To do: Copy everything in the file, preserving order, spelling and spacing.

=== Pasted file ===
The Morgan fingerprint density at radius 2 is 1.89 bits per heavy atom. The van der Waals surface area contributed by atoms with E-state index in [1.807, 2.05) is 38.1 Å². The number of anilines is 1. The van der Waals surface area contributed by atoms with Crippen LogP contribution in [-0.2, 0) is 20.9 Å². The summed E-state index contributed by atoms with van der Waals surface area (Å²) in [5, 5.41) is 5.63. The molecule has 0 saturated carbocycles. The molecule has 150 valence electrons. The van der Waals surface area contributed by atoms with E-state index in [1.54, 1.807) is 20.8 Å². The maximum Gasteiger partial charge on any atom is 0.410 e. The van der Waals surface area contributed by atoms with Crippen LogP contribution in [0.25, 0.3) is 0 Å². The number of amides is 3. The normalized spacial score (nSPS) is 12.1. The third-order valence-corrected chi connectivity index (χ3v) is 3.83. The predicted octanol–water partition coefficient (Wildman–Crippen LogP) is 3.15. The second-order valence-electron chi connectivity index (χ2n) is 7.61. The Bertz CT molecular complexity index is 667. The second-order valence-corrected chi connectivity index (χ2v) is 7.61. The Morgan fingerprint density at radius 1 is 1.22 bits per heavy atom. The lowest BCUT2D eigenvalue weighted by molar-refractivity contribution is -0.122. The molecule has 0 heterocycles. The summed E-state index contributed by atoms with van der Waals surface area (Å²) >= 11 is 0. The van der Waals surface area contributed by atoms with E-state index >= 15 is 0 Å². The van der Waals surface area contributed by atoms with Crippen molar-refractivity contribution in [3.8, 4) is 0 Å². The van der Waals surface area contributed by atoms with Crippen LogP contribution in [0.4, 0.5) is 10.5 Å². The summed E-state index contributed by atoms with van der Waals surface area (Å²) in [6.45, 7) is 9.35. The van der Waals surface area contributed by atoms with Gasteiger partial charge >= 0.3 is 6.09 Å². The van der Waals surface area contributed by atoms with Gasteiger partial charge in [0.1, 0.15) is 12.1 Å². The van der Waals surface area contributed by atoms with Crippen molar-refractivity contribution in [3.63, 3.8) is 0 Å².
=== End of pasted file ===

The Morgan fingerprint density at radius 2 is 1.89 bits per heavy atom. The van der Waals surface area contributed by atoms with E-state index in [1.807, 2.05) is 38.1 Å². The number of anilines is 1. The van der Waals surface area contributed by atoms with Crippen LogP contribution in [-0.2, 0) is 20.9 Å². The summed E-state index contributed by atoms with van der Waals surface area (Å²) in [5, 5.41) is 5.63. The molecule has 0 saturated carbocycles. The molecule has 150 valence electrons. The van der Waals surface area contributed by atoms with E-state index in [1.54, 1.807) is 20.8 Å². The maximum Gasteiger partial charge on any atom is 0.410 e. The van der Waals surface area contributed by atoms with Crippen LogP contribution in [0.25, 0.3) is 0 Å². The number of amides is 3. The normalized spacial score (nSPS) is 12.1. The third-order valence-corrected chi connectivity index (χ3v) is 3.83. The predicted octanol–water partition coefficient (Wildman–Crippen LogP) is 3.15. The second-order valence-electron chi connectivity index (χ2n) is 7.61. The Bertz CT molecular complexity index is 667. The second-order valence-corrected chi connectivity index (χ2v) is 7.61. The Morgan fingerprint density at radius 1 is 1.22 bits per heavy atom. The lowest BCUT2D eigenvalue weighted by molar-refractivity contribution is -0.122. The molecule has 0 heterocycles. The summed E-state index contributed by atoms with van der Waals surface area (Å²) >= 11 is 0. The van der Waals surface area contributed by atoms with E-state index >= 15 is 0 Å². The van der Waals surface area contributed by atoms with Crippen molar-refractivity contribution in [3.8, 4) is 0 Å². The van der Waals surface area contributed by atoms with Crippen LogP contribution in [0.4, 0.5) is 10.5 Å². The summed E-state index contributed by atoms with van der Waals surface area (Å²) in [6.45, 7) is 9.35. The van der Waals surface area contributed by atoms with Gasteiger partial charge >= 0.3 is 6.09 Å². The van der Waals surface area contributed by atoms with Gasteiger partial charge in [0.1, 0.15) is 12.1 Å². The van der Waals surface area contributed by atoms with Crippen molar-refractivity contribution in [3.63, 3.8) is 0 Å².